Not even close. I had to deal with a Roku while house sitting and you'd have to pay ME to use it. I'm used to the futuristic Apple TV Siri Remote and its simplicity so searching on Roku was a PAIN. It would take me about 45 seconds with latency and clicking buttons just to move over a letter where it would take me maybe 5 seconds using voice on Siri or 15 seconds swiping. Roku was such a pain I stopped using search.


    Roku TV's offer voice search.  I use it frequently on a TCL for searching content. As for ads from what I'm reading they are not targeting specific people anyway, more so pre-roll and screen-saver screen stuff. 
    http://www.businessinsider.com/heres-how-roku-makes-its-money-2017-9
    https://variety.com/2018/digital/news/roku-q1-2018-earnings-1202804874/
    edited July 2018 tycho_macuserbigpics
  • Reply 14 of 66
    igorskyigorsky Posts: 425member
     Isn’t this sort of obvious . Nothing is free in this world .
    But...Roku isn't free.
    retrogustoCesar Battistini MazierodysamoriarotateleftbyteStrangeDaysbaconstangdrow
  • Reply 15 of 66
    tallest skiltallest skil Posts: 43,399member
    claire1 said:
    "Cooking the frog slowly."
    Baby steps....
    But but but but but but but the slippery slope is a fallacyyyyyy!
  • Reply 16 of 66
    mike1mike1 Posts: 1,947member
    I'm an ATV user, but from talking to friends, coworkers and relatives, I'd bet that Amazon FireSticks own the biz these days.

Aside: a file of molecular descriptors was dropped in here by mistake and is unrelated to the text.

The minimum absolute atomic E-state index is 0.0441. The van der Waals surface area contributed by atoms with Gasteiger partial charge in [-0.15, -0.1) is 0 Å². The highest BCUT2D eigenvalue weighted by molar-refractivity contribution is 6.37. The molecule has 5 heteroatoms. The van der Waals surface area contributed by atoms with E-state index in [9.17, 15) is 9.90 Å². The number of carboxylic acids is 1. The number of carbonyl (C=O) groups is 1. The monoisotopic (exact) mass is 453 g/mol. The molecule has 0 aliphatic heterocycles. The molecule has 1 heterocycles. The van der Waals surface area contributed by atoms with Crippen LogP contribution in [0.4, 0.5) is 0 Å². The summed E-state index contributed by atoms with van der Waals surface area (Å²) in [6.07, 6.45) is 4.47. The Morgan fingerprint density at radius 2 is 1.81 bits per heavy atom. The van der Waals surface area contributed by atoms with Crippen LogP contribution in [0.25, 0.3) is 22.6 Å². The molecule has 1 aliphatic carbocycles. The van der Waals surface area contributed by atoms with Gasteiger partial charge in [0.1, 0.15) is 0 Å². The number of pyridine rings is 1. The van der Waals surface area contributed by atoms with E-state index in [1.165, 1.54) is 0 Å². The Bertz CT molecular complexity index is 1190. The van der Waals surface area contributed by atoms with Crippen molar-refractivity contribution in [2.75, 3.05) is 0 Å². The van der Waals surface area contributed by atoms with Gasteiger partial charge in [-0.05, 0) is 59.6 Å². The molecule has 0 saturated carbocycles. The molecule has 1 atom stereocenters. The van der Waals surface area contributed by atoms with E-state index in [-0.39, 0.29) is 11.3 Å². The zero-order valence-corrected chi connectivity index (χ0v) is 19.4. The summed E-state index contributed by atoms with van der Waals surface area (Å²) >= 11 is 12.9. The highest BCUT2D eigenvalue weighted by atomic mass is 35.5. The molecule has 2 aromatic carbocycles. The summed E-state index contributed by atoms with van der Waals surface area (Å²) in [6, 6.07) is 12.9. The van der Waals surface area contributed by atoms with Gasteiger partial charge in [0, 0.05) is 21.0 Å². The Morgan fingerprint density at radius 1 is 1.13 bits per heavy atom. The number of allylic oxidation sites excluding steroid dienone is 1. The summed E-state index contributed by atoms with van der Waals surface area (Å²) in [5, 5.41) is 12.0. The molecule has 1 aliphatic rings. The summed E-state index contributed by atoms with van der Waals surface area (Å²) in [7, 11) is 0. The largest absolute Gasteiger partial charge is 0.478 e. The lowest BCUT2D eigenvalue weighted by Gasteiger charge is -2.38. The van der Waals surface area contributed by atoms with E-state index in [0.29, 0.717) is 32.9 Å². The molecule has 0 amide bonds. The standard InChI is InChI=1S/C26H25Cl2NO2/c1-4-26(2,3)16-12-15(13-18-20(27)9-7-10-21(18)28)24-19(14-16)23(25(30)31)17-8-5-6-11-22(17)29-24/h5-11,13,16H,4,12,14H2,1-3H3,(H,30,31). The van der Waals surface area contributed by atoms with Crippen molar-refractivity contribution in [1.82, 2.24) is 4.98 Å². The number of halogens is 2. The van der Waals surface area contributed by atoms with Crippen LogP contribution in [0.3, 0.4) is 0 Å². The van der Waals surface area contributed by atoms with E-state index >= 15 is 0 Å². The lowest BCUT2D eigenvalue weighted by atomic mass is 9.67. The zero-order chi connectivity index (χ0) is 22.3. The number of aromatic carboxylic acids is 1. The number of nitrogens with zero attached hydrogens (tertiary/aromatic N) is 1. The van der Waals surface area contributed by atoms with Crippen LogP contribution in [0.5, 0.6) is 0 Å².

• Reply 17 of 66
    larryalarrya Posts: 552member
    claire1 said:
    Bravo for admitting it! Now to get Google to admit this along with how much they don't care about their customers.

    You’d think someone would buy Roku (the company)...

    Roku gets good reviews, and I’ve heard it’s a superior device.

    I wonder what Disney + Roku would look like...  Disney has tons of content, and old content that they could throw in for free; while monetizing new movies and shows.  They also has ESPN, which they have not transitioned very well to the digital age.

    Superior to what? The crappy android tv streamers? It's not a great device and is just another "me too" device following Apple's lead.

    I'll admit, even with Fire Sticks and an Apple TV, our 4 y/o Roku is still our go-to device. Simple to navigate, easy to search, great little remote (even though I use a Harmony more often), and the ability to connect headphones to the remote is pure genius. I am more than happy to be a product so they can be profitable. Any advertising they do on the system isn't intrusive at all.

    Not even close. I had to deal with a Roku while house sitting and you'd have to pay ME to use it. I'm used to the futuristic Apple TV Siri Remote and its simplicity so searching on Roku was a PAIN. It would take me about 45 seconds with latency and clicking buttons just to move over a letter where it would take me maybe 5 seconds using voice on Siri or 15 seconds swiping. Roku was such a pain I stopped using search.